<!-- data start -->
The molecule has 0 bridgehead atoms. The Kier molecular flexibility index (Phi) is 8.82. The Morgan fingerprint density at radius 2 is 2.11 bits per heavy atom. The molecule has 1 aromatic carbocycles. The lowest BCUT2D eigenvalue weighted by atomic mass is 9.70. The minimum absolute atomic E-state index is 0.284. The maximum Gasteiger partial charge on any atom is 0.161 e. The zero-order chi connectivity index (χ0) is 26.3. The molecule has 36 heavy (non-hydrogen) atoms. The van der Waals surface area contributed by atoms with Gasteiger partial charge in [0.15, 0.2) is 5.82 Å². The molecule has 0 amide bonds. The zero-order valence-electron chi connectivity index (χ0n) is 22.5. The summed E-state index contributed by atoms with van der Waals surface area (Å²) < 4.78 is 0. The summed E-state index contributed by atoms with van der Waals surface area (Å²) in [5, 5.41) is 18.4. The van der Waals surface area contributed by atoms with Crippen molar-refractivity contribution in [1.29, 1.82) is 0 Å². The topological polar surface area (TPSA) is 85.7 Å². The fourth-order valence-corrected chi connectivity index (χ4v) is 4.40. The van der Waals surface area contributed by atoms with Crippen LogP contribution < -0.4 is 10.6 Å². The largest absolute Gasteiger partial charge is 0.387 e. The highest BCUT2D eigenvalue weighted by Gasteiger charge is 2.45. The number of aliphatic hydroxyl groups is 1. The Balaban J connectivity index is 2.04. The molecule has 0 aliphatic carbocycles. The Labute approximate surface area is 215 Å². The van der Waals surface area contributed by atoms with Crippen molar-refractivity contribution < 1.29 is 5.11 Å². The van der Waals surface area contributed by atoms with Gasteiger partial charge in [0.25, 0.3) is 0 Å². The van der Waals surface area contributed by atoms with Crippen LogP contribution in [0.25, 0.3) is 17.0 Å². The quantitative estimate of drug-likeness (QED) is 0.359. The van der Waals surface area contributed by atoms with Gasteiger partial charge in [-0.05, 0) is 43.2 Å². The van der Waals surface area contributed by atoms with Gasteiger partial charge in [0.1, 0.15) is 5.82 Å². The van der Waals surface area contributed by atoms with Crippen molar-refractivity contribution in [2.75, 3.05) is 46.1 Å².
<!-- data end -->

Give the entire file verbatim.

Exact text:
The molecule has 0 bridgehead atoms. The Kier molecular flexibility index (Phi) is 8.82. The Morgan fingerprint density at radius 2 is 2.11 bits per heavy atom. The molecule has 1 aromatic carbocycles. The lowest BCUT2D eigenvalue weighted by atomic mass is 9.70. The minimum absolute atomic E-state index is 0.284. The maximum Gasteiger partial charge on any atom is 0.161 e. The zero-order chi connectivity index (χ0) is 26.3. The molecule has 36 heavy (non-hydrogen) atoms. The van der Waals surface area contributed by atoms with Gasteiger partial charge in [0.15, 0.2) is 5.82 Å². The molecule has 0 amide bonds. The zero-order valence-electron chi connectivity index (χ0n) is 22.5. The summed E-state index contributed by atoms with van der Waals surface area (Å²) < 4.78 is 0. The summed E-state index contributed by atoms with van der Waals surface area (Å²) in [5, 5.41) is 18.4. The van der Waals surface area contributed by atoms with Crippen molar-refractivity contribution in [1.29, 1.82) is 0 Å². The topological polar surface area (TPSA) is 85.7 Å². The fourth-order valence-corrected chi connectivity index (χ4v) is 4.40. The van der Waals surface area contributed by atoms with Crippen LogP contribution < -0.4 is 10.6 Å². The largest absolute Gasteiger partial charge is 0.387 e. The highest BCUT2D eigenvalue weighted by Gasteiger charge is 2.45. The number of aliphatic hydroxyl groups is 1. The Balaban J connectivity index is 2.04. The molecule has 0 aliphatic carbocycles. The Labute approximate surface area is 215 Å². The van der Waals surface area contributed by atoms with Crippen molar-refractivity contribution < 1.29 is 5.11 Å². The van der Waals surface area contributed by atoms with Gasteiger partial charge in [0.25, 0.3) is 0 Å². The van der Waals surface area contributed by atoms with Crippen LogP contribution in [0.25, 0.3) is 17.0 Å². The quantitative estimate of drug-likeness (QED) is 0.359. The van der Waals surface area contributed by atoms with Gasteiger partial charge in [-0.05, 0) is 43.2 Å². The van der Waals surface area contributed by atoms with Gasteiger partial charge in [0.1, 0.15) is 5.82 Å². The van der Waals surface area contributed by atoms with Crippen molar-refractivity contribution in [2.75, 3.05) is 46.1 Å².